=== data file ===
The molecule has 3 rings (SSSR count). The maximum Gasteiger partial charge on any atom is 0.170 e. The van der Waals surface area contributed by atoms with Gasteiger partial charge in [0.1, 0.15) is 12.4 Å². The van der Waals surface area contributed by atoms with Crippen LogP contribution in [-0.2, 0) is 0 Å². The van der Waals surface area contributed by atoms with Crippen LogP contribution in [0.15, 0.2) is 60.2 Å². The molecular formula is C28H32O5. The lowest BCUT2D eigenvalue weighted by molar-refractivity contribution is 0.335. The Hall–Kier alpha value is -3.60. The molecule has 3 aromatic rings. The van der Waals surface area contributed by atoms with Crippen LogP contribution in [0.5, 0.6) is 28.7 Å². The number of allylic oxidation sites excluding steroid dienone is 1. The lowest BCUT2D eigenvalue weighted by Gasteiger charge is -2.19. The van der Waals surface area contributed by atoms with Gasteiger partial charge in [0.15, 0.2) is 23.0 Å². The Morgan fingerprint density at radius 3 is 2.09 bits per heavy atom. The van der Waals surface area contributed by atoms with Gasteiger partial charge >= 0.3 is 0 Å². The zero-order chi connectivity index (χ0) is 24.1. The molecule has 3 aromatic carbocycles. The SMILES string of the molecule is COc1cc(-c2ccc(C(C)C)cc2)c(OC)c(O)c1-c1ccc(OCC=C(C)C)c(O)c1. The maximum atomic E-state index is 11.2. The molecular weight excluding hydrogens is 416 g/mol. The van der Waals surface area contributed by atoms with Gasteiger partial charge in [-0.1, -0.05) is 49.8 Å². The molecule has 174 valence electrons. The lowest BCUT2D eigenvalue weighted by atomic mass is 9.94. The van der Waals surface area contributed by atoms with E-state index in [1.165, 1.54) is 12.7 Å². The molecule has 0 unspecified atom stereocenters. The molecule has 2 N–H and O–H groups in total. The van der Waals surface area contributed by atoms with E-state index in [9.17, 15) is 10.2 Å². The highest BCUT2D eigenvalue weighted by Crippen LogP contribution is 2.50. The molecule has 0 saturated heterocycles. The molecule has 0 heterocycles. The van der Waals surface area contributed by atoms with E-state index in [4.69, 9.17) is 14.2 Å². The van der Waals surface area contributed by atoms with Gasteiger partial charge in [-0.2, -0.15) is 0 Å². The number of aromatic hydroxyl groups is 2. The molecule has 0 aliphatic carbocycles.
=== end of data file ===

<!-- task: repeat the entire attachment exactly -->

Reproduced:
The molecule has 3 rings (SSSR count). The maximum Gasteiger partial charge on any atom is 0.170 e. The van der Waals surface area contributed by atoms with Gasteiger partial charge in [0.1, 0.15) is 12.4 Å². The van der Waals surface area contributed by atoms with Crippen LogP contribution in [-0.2, 0) is 0 Å². The van der Waals surface area contributed by atoms with Crippen LogP contribution in [0.15, 0.2) is 60.2 Å². The molecular formula is C28H32O5. The lowest BCUT2D eigenvalue weighted by molar-refractivity contribution is 0.335. The Hall–Kier alpha value is -3.60. The molecule has 3 aromatic rings. The van der Waals surface area contributed by atoms with Crippen LogP contribution in [0.5, 0.6) is 28.7 Å². The number of allylic oxidation sites excluding steroid dienone is 1. The lowest BCUT2D eigenvalue weighted by Gasteiger charge is -2.19. The van der Waals surface area contributed by atoms with Gasteiger partial charge in [0.15, 0.2) is 23.0 Å². The Morgan fingerprint density at radius 3 is 2.09 bits per heavy atom. The van der Waals surface area contributed by atoms with Gasteiger partial charge >= 0.3 is 0 Å². The zero-order chi connectivity index (χ0) is 24.1. The molecule has 3 aromatic carbocycles. The SMILES string of the molecule is COc1cc(-c2ccc(C(C)C)cc2)c(OC)c(O)c1-c1ccc(OCC=C(C)C)c(O)c1. The maximum atomic E-state index is 11.2. The molecular weight excluding hydrogens is 416 g/mol. The van der Waals surface area contributed by atoms with Gasteiger partial charge in [-0.1, -0.05) is 49.8 Å². The molecule has 174 valence electrons. The lowest BCUT2D eigenvalue weighted by atomic mass is 9.94. The van der Waals surface area contributed by atoms with E-state index in [1.165, 1.54) is 12.7 Å². The molecule has 0 unspecified atom stereocenters. The molecule has 2 N–H and O–H groups in total. The van der Waals surface area contributed by atoms with E-state index in [9.17, 15) is 10.2 Å². The highest BCUT2D eigenvalue weighted by Crippen LogP contribution is 2.50. The molecule has 0 saturated heterocycles. The molecule has 0 heterocycles. The van der Waals surface area contributed by atoms with E-state index in [4.69, 9.17) is 14.2 Å². The van der Waals surface area contributed by atoms with Gasteiger partial charge in [-0.2, -0.15) is 0 Å². The number of aromatic hydroxyl groups is 2. The molecule has 0 aliphatic carbocycles.